I forgot to post an update after the kyphoplasty. It wasn’t as much fun as I thought it would be! Since I’ve been getting Zometa for years, my bones are very hard. The neurosurgeon wasn’t used to seeing this with myeloma patients, whose bones are usually a lot softer than mine are. I remembered that, when I was first diagnosed in 2003, the doctor who performed my first bone marrow biopsy remarked about how soft the bone was.
Out came the mallet and a tool that I was told resembles a nail. I could feel and hear the sounds of the mallet hitting the “nail.” I felt as though I was in one of those “Saw” movies. I was awake during the procedure. That’s just how it’s done. I had fentanyl pushed through my IV whenever the pain and torture of it was more than I could handle. They also used versed for sedation.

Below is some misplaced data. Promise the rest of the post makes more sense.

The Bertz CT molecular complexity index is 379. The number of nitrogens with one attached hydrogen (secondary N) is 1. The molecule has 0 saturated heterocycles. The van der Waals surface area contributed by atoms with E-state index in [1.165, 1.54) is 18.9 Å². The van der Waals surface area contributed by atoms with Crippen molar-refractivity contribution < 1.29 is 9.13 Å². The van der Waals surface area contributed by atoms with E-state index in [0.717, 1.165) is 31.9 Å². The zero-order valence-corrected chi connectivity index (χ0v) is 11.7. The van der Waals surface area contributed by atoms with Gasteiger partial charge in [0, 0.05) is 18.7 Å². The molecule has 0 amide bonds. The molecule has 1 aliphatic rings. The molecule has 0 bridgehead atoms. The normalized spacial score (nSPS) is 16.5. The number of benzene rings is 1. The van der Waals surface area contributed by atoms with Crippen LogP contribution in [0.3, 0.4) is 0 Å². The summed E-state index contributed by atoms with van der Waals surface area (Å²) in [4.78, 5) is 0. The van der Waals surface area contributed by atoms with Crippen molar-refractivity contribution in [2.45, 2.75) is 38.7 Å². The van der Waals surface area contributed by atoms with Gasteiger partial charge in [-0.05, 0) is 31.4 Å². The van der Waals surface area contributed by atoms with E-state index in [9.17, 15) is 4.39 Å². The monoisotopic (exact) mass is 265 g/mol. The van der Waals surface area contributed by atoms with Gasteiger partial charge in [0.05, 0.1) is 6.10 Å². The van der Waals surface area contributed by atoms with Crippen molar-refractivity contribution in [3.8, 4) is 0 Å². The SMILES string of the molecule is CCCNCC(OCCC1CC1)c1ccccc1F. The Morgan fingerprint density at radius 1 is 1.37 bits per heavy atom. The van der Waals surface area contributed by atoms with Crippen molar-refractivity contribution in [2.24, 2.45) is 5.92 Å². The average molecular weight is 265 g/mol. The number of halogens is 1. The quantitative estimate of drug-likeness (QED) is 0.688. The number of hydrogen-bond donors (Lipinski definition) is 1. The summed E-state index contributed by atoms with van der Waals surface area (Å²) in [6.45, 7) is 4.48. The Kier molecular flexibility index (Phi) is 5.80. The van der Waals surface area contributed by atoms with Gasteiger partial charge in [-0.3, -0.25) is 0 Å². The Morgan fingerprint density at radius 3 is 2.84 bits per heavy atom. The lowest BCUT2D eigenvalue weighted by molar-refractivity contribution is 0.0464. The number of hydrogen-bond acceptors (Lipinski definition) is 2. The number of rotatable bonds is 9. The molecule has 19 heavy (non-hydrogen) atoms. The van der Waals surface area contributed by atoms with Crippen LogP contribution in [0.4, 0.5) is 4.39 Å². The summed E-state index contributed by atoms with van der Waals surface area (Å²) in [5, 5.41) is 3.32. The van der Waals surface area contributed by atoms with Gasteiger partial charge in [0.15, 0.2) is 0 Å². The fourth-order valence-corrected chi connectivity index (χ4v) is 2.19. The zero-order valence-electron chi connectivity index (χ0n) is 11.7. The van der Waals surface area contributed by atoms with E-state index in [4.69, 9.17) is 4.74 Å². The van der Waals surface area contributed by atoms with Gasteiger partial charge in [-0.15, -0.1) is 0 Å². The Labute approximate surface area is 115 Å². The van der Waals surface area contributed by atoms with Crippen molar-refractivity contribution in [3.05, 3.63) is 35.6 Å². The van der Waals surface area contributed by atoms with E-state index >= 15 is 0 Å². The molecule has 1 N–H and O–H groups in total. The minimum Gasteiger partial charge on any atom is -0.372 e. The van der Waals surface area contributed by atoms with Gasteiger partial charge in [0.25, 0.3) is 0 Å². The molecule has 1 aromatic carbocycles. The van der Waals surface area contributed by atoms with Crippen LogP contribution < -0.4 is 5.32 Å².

After gaining access to the interior of the L5, the doctor took some marrow to be biopsied. Next, they performed a radio frequency ablation of the marrow to kill it (and any myeloma in there). Finally, the injection of the cement was done.
For a long while after the kyphoplasty, I had nerve pain (think sciatica), which is finally subsiding. It took some weeks for me to fully recover for that reason. I’m really glad it’s over, and I hope I never have to do it again.